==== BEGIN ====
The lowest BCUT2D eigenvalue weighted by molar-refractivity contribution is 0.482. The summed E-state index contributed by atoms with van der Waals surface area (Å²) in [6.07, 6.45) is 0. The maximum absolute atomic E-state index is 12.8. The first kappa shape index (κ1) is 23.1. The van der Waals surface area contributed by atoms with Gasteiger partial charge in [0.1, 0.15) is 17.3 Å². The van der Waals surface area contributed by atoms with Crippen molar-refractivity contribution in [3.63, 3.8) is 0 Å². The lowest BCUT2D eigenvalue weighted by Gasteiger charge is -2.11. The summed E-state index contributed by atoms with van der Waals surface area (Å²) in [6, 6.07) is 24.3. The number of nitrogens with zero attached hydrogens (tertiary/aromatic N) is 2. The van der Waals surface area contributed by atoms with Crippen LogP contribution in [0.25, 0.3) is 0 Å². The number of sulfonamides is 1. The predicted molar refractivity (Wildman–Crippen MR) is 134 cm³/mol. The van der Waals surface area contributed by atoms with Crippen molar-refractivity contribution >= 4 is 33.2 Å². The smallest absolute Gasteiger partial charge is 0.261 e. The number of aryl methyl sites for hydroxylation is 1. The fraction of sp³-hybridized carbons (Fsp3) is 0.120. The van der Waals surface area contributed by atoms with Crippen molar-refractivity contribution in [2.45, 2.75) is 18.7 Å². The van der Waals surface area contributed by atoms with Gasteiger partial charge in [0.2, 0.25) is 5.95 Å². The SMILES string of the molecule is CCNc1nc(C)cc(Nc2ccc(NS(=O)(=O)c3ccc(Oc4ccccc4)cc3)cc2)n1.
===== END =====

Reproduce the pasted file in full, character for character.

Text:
The lowest BCUT2D eigenvalue weighted by molar-refractivity contribution is 0.482. The summed E-state index contributed by atoms with van der Waals surface area (Å²) in [6.07, 6.45) is 0. The maximum absolute atomic E-state index is 12.8. The first kappa shape index (κ1) is 23.1. The van der Waals surface area contributed by atoms with Gasteiger partial charge in [0.1, 0.15) is 17.3 Å². The van der Waals surface area contributed by atoms with Crippen molar-refractivity contribution in [3.63, 3.8) is 0 Å². The lowest BCUT2D eigenvalue weighted by Gasteiger charge is -2.11. The summed E-state index contributed by atoms with van der Waals surface area (Å²) in [6, 6.07) is 24.3. The number of nitrogens with zero attached hydrogens (tertiary/aromatic N) is 2. The van der Waals surface area contributed by atoms with Crippen LogP contribution in [0.25, 0.3) is 0 Å². The number of sulfonamides is 1. The predicted molar refractivity (Wildman–Crippen MR) is 134 cm³/mol. The van der Waals surface area contributed by atoms with Crippen molar-refractivity contribution >= 4 is 33.2 Å². The smallest absolute Gasteiger partial charge is 0.261 e. The number of aryl methyl sites for hydroxylation is 1. The fraction of sp³-hybridized carbons (Fsp3) is 0.120. The van der Waals surface area contributed by atoms with Crippen molar-refractivity contribution in [2.45, 2.75) is 18.7 Å². The van der Waals surface area contributed by atoms with Gasteiger partial charge in [0.2, 0.25) is 5.95 Å². The SMILES string of the molecule is CCNc1nc(C)cc(Nc2ccc(NS(=O)(=O)c3ccc(Oc4ccccc4)cc3)cc2)n1.